Putnam, Sep 2003, 24.95
CEO Paul Trainer of the tobacco giant Terra Holding Corporation knows his gigantic business is in trouble due to a law suit they will probably lose in Montana. He decides he needs an idiotic spokesperson so he turns to employee Trevor Barnett, whose job comes from an ancestor who was an industry giant and left him a trust fund that requires he work for the firm. Relying on the Peter Principle, Paul promotes Trevor to positions way above his apparent level of competency.
With bankruptcy pending, Paul and his associates establish a strategy that they insist Trevor must sell to the public. All tobacco-processing plants are closed, workers are placed on furloughs, and there are recalls of products from the stores and vending machines. The plan is that there will be no more cigarettes until the industry is legally exempt from lawsuits and courts sanctions. As the economy tanks, Anne Kimball of Smokeless Youth meets Trevor. She provides him with the backbone he needs to push for a campaign where the people will decide whether smoking is a first amendment right. As the couple falls in love the issue becomes even more explosive.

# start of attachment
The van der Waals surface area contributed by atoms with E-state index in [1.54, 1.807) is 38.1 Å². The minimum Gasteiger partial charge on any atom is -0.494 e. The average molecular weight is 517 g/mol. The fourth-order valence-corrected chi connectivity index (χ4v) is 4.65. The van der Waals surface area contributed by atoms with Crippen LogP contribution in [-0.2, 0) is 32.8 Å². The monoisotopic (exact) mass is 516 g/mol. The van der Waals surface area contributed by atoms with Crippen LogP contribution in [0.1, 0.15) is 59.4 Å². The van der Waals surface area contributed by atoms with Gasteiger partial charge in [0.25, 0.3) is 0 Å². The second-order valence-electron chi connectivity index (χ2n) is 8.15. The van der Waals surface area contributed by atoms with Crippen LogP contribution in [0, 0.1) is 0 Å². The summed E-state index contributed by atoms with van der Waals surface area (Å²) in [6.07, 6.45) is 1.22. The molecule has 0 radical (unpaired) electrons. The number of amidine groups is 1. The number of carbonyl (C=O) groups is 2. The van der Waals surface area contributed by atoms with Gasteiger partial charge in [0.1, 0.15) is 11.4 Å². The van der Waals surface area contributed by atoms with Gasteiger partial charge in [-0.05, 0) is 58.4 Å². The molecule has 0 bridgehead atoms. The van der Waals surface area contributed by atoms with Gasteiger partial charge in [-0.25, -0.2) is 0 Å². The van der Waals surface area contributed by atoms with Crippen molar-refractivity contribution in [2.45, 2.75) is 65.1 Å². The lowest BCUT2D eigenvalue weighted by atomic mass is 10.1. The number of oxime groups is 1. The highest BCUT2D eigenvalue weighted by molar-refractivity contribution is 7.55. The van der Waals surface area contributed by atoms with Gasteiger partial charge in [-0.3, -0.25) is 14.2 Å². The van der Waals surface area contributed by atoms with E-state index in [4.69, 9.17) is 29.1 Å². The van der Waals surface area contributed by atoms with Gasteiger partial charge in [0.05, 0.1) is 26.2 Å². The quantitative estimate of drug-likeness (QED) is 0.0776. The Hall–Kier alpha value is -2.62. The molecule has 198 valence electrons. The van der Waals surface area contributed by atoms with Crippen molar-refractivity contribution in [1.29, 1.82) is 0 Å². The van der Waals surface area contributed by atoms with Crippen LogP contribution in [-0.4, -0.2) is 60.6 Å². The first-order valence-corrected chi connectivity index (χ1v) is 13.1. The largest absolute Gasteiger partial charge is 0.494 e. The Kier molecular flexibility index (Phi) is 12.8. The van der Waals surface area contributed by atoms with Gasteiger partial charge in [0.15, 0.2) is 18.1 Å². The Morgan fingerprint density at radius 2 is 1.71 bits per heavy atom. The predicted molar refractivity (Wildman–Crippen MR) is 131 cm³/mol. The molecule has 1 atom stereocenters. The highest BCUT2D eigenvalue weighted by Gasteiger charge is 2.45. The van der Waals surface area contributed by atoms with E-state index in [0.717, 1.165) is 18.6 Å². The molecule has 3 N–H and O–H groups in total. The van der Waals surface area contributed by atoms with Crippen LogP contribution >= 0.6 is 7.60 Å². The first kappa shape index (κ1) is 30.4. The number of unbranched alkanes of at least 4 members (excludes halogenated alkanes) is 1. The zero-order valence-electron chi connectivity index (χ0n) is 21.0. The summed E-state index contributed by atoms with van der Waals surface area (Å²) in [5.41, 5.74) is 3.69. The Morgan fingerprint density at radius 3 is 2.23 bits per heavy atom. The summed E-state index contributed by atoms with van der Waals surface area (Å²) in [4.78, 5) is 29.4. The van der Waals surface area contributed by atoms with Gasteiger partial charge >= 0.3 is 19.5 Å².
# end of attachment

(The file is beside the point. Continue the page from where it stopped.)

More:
SMOKE SCREEN is a delightful Mr. Smith takes tobacco (rather than Washington) type of tale that hooks the audience from the moment Paul plots to use Trevor. The Runyonesque story line is fun as the no smoking policy causes havoc for politicians and the economy in such a way that it seems as if everyone inhaled. Fans of a charming amusing David with a female for a spinal column vs. Goliath novel will want to read Kyle Mills whimsical story.
This report prepared by Harriet Klausner